How to improve the AI panel at your event

I’ve now seen AI panels at two events. They were disappointing and meandering; I didn’t learn much.

It’s pretty clear why this happens. The event organizer figures out (or gets told) that there has to be an AI panel, because AI is hot right now, but they don’t know much about it. So they create a panel from some combination of a manager who uses AI, a professional who uses AI, and an AI vendor somebody is friends with.

The results are incoherent, incomplete, inconsistent, and ultimately, uninteresting.

This situation is the equivalent of putting on a panel about “The Internet” in 1995 and inviting somebody from a dial-up service, an online bulletin board operator, and a person from Macy’s in charge of their first tentative steps into ecommerce to be on the panel, and then asking them “So, what should we think about this Internet thing?”

Not a prescription for actionable insight.

How to do this panel right

The problem is that AI is a vast topic. If you take three random one-liter samples from the Pacific Ocean, taken together they’re not going to tell you much about the whole ocean.

Stop right now. Think harder. Here are some suggestions on creating a panel that people might actually learn from.

  1. Tap someone with broad knowledge to assemble and moderate the panel. Examples might be an industry analyst, a journalist, the person in charge of AI at a major user company, or a thought leader who regularly comments on the topic and has demonstrated broad familiarity with the topic.
  2. Decide on a specific question you want the panel to answer. In a publishing conference (my area of specialty), this might be, “How will AI change the way we write, edit, and publish books?” At a statistical conference this might be, “How will AI change how we collect and analyze data?”
  3. Choose knowledgeable users for the panel. In my industry, I’d love to hear from an author who uses AI extensively, a publishing professional using AI to vet and edit books, and a publishing lawyer who’s knowledgeable about copyright and fair use issues. Note that this list does not include a guy who has played around a bit with ChatGPT, the CEO of a publisher who’s not in touch with the issues but has political pull, or a well-known tech antagonist. The idea is to get at how people are actually using AI in their work, with a broad range of examples. The aforementioned knowledgeable moderator can prod these folks to share their actual experience and the pitfalls they learned to avoid.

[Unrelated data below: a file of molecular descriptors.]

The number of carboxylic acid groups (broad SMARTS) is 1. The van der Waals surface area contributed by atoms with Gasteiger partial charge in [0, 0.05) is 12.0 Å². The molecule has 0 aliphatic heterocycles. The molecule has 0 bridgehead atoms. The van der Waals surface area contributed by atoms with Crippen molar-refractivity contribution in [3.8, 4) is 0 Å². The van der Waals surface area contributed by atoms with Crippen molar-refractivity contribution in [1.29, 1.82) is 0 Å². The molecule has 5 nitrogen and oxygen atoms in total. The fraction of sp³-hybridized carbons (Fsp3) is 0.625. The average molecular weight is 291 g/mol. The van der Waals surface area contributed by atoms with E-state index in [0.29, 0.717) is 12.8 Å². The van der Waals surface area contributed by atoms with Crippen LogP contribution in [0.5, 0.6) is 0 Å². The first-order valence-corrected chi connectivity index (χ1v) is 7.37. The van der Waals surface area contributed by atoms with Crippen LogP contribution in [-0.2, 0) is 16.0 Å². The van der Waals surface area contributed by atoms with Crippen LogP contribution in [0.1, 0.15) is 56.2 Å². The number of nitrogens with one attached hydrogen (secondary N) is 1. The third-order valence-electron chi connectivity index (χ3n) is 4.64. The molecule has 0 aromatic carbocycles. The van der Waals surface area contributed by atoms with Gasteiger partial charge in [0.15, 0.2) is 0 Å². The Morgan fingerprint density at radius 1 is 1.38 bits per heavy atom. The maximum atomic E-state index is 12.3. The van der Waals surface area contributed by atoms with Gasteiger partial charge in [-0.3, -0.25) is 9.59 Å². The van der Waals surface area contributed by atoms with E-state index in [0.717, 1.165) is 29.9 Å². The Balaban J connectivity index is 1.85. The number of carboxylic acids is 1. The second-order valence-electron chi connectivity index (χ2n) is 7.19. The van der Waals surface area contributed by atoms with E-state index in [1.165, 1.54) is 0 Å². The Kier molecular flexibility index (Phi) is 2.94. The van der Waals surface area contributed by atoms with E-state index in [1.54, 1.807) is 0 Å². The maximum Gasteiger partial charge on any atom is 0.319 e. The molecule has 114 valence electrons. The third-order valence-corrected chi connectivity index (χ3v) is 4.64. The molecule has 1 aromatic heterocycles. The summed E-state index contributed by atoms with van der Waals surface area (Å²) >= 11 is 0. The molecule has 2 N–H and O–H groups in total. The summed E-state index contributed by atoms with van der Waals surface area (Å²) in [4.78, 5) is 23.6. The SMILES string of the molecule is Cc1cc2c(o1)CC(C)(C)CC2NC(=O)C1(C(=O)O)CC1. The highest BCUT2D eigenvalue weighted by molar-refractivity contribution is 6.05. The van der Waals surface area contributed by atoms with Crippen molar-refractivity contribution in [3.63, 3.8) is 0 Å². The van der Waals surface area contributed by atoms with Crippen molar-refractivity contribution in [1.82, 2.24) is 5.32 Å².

4. Do not put an AI vendor on the panel. It’s soooo tempting to get the CEO of one of the approximately 12,602 AI startups since she “understands the technology” and will be happy to say yes to your invitation. But vendors tend to focus on their specific niche, so their knowledge will be circumscribed — and regardless of how often you say “no sales pitch,” they’ll be tempted to speak about what they know, which is how their product works. Trust me, your audience is far more interested in how actual users get work done with AI than the difference between deep neural-net based LLMs and RAG hallucination mitigation.

If you work backwards from the result, it is clear why this panel makeup is an improvement. The result you want is that both newbies and more experienced industry participants will learn what sorts of useful things they can use AI for, with some specific and interesting tips and stories about how people like them get work done. You’d also like the more strategic members of the audience (senior managers, corporate strategists, and the like) to get a picture of where the technology is going.

Actual experienced users with a variety of job descriptions and industry roles, moderated by a knowledgeable analyst/journalist, will generate that result.

A random collection of people who can spell “AI” won’t.

Because I ghostwrote a book about AI and am writing chapters about it other books right now, I know enough to realize that I’m not an expert. (I’m on the downslope of the Dunning-Kruger curve.) But depending on your industry, I have ideas on people smarter than me.

If this panel appears in your next event, I’d be excited to listen to it. And I bet a lot of other people would, too.

Leave a Reply

This site uses Akismet to reduce spam. Learn how your comment data is processed.